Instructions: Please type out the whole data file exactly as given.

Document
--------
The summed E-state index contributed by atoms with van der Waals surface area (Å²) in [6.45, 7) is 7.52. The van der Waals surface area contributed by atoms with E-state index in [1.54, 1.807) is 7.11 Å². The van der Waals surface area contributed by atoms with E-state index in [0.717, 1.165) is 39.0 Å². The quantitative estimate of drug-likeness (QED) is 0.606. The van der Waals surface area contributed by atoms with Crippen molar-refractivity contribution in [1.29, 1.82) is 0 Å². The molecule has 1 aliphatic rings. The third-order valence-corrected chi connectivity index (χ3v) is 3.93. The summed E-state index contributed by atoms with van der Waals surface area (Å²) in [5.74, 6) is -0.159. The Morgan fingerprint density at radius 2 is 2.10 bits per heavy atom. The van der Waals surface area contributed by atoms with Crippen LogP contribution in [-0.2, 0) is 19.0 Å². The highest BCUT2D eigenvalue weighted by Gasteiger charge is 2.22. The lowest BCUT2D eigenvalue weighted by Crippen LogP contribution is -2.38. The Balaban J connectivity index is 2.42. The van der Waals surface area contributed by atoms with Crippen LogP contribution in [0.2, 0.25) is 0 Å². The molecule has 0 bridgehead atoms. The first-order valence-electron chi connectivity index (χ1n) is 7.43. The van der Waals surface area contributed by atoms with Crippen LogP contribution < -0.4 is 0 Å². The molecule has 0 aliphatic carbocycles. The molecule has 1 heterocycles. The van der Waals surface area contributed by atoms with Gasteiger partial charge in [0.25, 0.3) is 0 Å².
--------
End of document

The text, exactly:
The summed E-state index contributed by atoms with van der Waals surface area (Å²) in [6.45, 7) is 7.52. The van der Waals surface area contributed by atoms with E-state index in [1.54, 1.807) is 7.11 Å². The van der Waals surface area contributed by atoms with E-state index in [0.717, 1.165) is 39.0 Å². The quantitative estimate of drug-likeness (QED) is 0.606. The van der Waals surface area contributed by atoms with Crippen molar-refractivity contribution in [1.29, 1.82) is 0 Å². The molecule has 1 aliphatic rings. The third-order valence-corrected chi connectivity index (χ3v) is 3.93. The summed E-state index contributed by atoms with van der Waals surface area (Å²) in [5.74, 6) is -0.159. The Morgan fingerprint density at radius 2 is 2.10 bits per heavy atom. The van der Waals surface area contributed by atoms with Crippen LogP contribution in [-0.2, 0) is 19.0 Å². The highest BCUT2D eigenvalue weighted by Gasteiger charge is 2.22. The lowest BCUT2D eigenvalue weighted by Crippen LogP contribution is -2.38. The Balaban J connectivity index is 2.42. The van der Waals surface area contributed by atoms with Crippen LogP contribution in [0.2, 0.25) is 0 Å². The molecule has 0 bridgehead atoms. The first-order valence-electron chi connectivity index (χ1n) is 7.43. The van der Waals surface area contributed by atoms with Crippen LogP contribution < -0.4 is 0 Å². The molecule has 0 aliphatic carbocycles. The molecule has 1 heterocycles. The van der Waals surface area contributed by atoms with Gasteiger partial charge in [0.25, 0.3) is 0 Å².